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Chrysler Brands Lead Industry Gains in J.D. Power Appeal Study

Chrysler Group LLC led industrywide gains in a J.D. Power & Associates study of owner satisfaction with new models that may boost automakers’ prospects for luring U.S. consumers who have put off new-vehicle purchases.

Chrysler, revamping its lineup under majority owner Fiat SpA, improved its scores for all brands that were in the survey a year earlier, Westlake Village, California-based J.D. Power said in a statement. Dodge notched a 21-point increase for the biggest gain among all brands. The Chrysler and Ram nameplates jumped above the industry average, which rose to 788 points from 781 a year earlier.

J.D. Power’s U.S. Automotive Performance, Execution and Layout study, known as Apeal, surveys buyers of new vehicles after the first 90 days of ownership on attributes such as styling and mobile-phone connectivity. The study has particular significance given that the average age of vehicles traded in is near a historical high at about six years, J.D. Power said.

“If you can come to market with exciting new products, you’re more likely to persuade people that now’s the right time to trade,” David Sargent, J.D. Power’s vice president for global vehicle research, said in a telephone interview.

Porsche AG’s namesake brand, Tata Motors Ltd.’s Jaguar and Bayerische Motoren Werke AG’s BMW finished in the top three spots for a third consecutive year in the study, which tends to favor luxury nameplates, Sargent said. Volkswagen AG’s premium Audi brand boosted its score by 13 points to finish fourth at 848, and its namesake Volkswagen improved 14 to 812.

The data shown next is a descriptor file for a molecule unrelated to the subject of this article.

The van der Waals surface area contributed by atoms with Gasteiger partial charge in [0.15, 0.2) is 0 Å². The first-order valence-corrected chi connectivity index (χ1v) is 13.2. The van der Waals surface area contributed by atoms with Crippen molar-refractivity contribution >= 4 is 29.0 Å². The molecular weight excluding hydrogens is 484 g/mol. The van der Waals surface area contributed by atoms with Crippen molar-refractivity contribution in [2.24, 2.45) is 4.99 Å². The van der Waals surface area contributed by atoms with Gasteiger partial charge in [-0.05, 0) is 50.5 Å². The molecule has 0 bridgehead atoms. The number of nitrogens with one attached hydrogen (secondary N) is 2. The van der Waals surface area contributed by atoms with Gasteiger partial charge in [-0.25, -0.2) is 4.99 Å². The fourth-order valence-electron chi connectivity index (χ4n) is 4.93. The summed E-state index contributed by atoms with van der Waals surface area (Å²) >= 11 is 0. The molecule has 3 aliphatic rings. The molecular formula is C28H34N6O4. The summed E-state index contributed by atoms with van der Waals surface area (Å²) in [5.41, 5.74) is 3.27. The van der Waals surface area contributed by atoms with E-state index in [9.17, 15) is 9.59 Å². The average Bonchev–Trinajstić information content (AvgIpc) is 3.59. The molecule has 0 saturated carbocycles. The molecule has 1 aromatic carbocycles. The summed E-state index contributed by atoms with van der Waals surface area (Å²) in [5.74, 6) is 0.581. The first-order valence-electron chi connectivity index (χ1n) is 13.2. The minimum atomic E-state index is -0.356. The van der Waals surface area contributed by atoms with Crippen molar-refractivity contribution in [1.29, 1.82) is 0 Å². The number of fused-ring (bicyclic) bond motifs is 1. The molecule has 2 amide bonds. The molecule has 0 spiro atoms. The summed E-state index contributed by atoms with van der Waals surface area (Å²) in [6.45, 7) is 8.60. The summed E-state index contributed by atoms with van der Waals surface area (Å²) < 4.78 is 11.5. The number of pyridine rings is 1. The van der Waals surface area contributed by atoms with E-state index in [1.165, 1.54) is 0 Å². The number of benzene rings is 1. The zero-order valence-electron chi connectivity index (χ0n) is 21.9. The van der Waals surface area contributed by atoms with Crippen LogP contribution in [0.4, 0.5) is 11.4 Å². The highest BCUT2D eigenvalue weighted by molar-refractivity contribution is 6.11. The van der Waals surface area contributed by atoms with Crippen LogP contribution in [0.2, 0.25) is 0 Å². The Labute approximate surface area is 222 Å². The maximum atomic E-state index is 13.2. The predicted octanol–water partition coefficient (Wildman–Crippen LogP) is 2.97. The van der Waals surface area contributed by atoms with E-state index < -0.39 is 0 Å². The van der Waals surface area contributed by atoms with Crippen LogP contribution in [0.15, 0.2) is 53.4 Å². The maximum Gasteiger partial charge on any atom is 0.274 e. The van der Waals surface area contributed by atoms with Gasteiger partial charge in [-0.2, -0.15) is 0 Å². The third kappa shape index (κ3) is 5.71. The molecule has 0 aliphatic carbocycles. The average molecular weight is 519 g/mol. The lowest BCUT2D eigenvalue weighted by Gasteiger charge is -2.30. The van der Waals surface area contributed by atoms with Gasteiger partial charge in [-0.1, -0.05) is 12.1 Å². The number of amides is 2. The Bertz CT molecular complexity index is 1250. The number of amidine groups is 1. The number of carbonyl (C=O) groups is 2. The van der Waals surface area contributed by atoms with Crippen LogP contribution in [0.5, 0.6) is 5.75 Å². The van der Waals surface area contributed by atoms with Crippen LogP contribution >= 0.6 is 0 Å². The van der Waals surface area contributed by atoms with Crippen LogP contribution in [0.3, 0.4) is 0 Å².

GM Improves

General Motors Co.’s Chevrolet led the industry with three models that finished best in their respective segments with the Chevrolet Volt compact, Avalanche large pickup and Sonic subcompact car, according to J.D. Power. The Cadillac, Buick and GMC brands also joined Chevrolet in improving their scores from a year earlier.

Ford Motor Co.’s namesake brand scored six points better than a year earlier, while its Lincoln brand lost five points. Both brands scored above the industry average.

Toyota Motor Corp.’s Scion lost the most points among the study’s 34 brands, dropping by 18 to 764. The company’s main brand gained 17 points to a below-average 780, while luxury brand Lexus improved by six points to 833.

Models that perform well in the study sell faster off dealer lots, make more money for dealers and automakers, and are more likely to be recommended to other shoppers by their owners, Sargent said. Buyers who give their vehicles better scores also are more likely to purchase the same brand again, he said.

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